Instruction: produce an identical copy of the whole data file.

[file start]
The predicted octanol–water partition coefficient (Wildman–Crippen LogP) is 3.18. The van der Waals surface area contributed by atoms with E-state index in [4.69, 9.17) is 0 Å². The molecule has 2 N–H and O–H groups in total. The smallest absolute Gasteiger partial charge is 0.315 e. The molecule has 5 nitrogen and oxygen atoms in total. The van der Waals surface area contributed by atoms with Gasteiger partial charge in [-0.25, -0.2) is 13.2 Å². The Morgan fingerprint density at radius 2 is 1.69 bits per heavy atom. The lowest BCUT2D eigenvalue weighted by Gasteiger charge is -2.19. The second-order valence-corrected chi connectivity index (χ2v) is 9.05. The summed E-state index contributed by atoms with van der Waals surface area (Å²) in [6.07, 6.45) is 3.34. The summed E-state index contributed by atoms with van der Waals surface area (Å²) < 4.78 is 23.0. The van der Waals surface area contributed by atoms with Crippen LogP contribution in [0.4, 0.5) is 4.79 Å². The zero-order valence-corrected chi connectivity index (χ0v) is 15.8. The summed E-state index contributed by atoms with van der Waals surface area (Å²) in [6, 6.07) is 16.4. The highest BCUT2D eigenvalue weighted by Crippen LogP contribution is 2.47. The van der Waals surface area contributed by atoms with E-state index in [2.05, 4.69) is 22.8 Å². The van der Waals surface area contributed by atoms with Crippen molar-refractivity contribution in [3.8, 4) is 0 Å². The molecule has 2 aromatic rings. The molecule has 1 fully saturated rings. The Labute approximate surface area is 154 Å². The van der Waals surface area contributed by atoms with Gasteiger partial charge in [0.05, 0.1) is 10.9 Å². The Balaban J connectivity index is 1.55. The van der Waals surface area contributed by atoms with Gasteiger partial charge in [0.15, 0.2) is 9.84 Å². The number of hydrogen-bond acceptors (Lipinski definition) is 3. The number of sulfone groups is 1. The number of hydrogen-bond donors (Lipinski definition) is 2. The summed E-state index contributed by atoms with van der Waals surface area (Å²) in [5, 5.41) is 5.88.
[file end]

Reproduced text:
The predicted octanol–water partition coefficient (Wildman–Crippen LogP) is 3.18. The van der Waals surface area contributed by atoms with E-state index in [4.69, 9.17) is 0 Å². The molecule has 2 N–H and O–H groups in total. The smallest absolute Gasteiger partial charge is 0.315 e. The molecule has 5 nitrogen and oxygen atoms in total. The van der Waals surface area contributed by atoms with Gasteiger partial charge in [-0.25, -0.2) is 13.2 Å². The Morgan fingerprint density at radius 2 is 1.69 bits per heavy atom. The lowest BCUT2D eigenvalue weighted by Gasteiger charge is -2.19. The second-order valence-corrected chi connectivity index (χ2v) is 9.05. The summed E-state index contributed by atoms with van der Waals surface area (Å²) in [6.07, 6.45) is 3.34. The summed E-state index contributed by atoms with van der Waals surface area (Å²) < 4.78 is 23.0. The van der Waals surface area contributed by atoms with Crippen LogP contribution in [0.4, 0.5) is 4.79 Å². The zero-order valence-corrected chi connectivity index (χ0v) is 15.8. The summed E-state index contributed by atoms with van der Waals surface area (Å²) in [6, 6.07) is 16.4. The highest BCUT2D eigenvalue weighted by Crippen LogP contribution is 2.47. The van der Waals surface area contributed by atoms with E-state index in [2.05, 4.69) is 22.8 Å². The van der Waals surface area contributed by atoms with Crippen molar-refractivity contribution in [3.8, 4) is 0 Å². The molecule has 2 aromatic rings. The molecule has 1 fully saturated rings. The Labute approximate surface area is 154 Å². The van der Waals surface area contributed by atoms with Gasteiger partial charge in [0.05, 0.1) is 10.9 Å². The Balaban J connectivity index is 1.55. The van der Waals surface area contributed by atoms with Gasteiger partial charge in [0.15, 0.2) is 9.84 Å². The number of hydrogen-bond acceptors (Lipinski definition) is 3. The number of sulfone groups is 1. The number of hydrogen-bond donors (Lipinski definition) is 2. The summed E-state index contributed by atoms with van der Waals surface area (Å²) in [5, 5.41) is 5.88.